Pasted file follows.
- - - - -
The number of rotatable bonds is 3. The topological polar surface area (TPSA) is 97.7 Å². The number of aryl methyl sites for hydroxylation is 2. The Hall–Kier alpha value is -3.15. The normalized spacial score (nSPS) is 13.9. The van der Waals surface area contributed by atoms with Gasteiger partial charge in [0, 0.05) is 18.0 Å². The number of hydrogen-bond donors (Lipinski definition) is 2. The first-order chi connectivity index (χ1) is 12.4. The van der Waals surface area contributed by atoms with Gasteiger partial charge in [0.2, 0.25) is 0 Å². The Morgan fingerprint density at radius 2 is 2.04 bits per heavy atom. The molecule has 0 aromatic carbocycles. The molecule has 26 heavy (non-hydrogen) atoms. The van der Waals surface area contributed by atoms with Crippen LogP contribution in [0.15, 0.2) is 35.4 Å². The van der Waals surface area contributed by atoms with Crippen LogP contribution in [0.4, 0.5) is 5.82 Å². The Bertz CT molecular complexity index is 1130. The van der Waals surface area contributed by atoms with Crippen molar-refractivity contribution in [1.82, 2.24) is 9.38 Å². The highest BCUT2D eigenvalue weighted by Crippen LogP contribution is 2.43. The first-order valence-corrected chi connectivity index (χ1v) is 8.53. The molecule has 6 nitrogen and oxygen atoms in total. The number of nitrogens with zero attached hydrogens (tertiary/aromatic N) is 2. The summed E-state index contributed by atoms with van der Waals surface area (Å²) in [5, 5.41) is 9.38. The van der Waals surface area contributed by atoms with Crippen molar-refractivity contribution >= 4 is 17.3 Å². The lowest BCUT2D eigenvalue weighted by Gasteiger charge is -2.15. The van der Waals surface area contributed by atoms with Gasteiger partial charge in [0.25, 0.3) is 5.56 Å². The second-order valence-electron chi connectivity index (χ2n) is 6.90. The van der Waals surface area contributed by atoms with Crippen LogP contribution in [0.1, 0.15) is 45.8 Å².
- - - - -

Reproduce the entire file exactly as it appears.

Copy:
The number of rotatable bonds is 3. The topological polar surface area (TPSA) is 97.7 Å². The number of aryl methyl sites for hydroxylation is 2. The Hall–Kier alpha value is -3.15. The normalized spacial score (nSPS) is 13.9. The van der Waals surface area contributed by atoms with Gasteiger partial charge in [0, 0.05) is 18.0 Å². The number of hydrogen-bond donors (Lipinski definition) is 2. The first-order chi connectivity index (χ1) is 12.4. The van der Waals surface area contributed by atoms with Gasteiger partial charge in [0.2, 0.25) is 0 Å². The Morgan fingerprint density at radius 2 is 2.04 bits per heavy atom. The molecule has 0 aromatic carbocycles. The molecule has 26 heavy (non-hydrogen) atoms. The van der Waals surface area contributed by atoms with Crippen LogP contribution in [0.15, 0.2) is 35.4 Å². The van der Waals surface area contributed by atoms with Crippen LogP contribution in [0.4, 0.5) is 5.82 Å². The Bertz CT molecular complexity index is 1130. The van der Waals surface area contributed by atoms with Crippen molar-refractivity contribution in [1.82, 2.24) is 9.38 Å². The highest BCUT2D eigenvalue weighted by Crippen LogP contribution is 2.43. The first-order valence-corrected chi connectivity index (χ1v) is 8.53. The molecule has 6 nitrogen and oxygen atoms in total. The number of nitrogens with zero attached hydrogens (tertiary/aromatic N) is 2. The summed E-state index contributed by atoms with van der Waals surface area (Å²) in [5, 5.41) is 9.38. The van der Waals surface area contributed by atoms with Crippen molar-refractivity contribution >= 4 is 17.3 Å². The lowest BCUT2D eigenvalue weighted by Gasteiger charge is -2.15. The van der Waals surface area contributed by atoms with Gasteiger partial charge in [0.25, 0.3) is 5.56 Å². The second-order valence-electron chi connectivity index (χ2n) is 6.90. The van der Waals surface area contributed by atoms with Crippen LogP contribution in [0.1, 0.15) is 45.8 Å².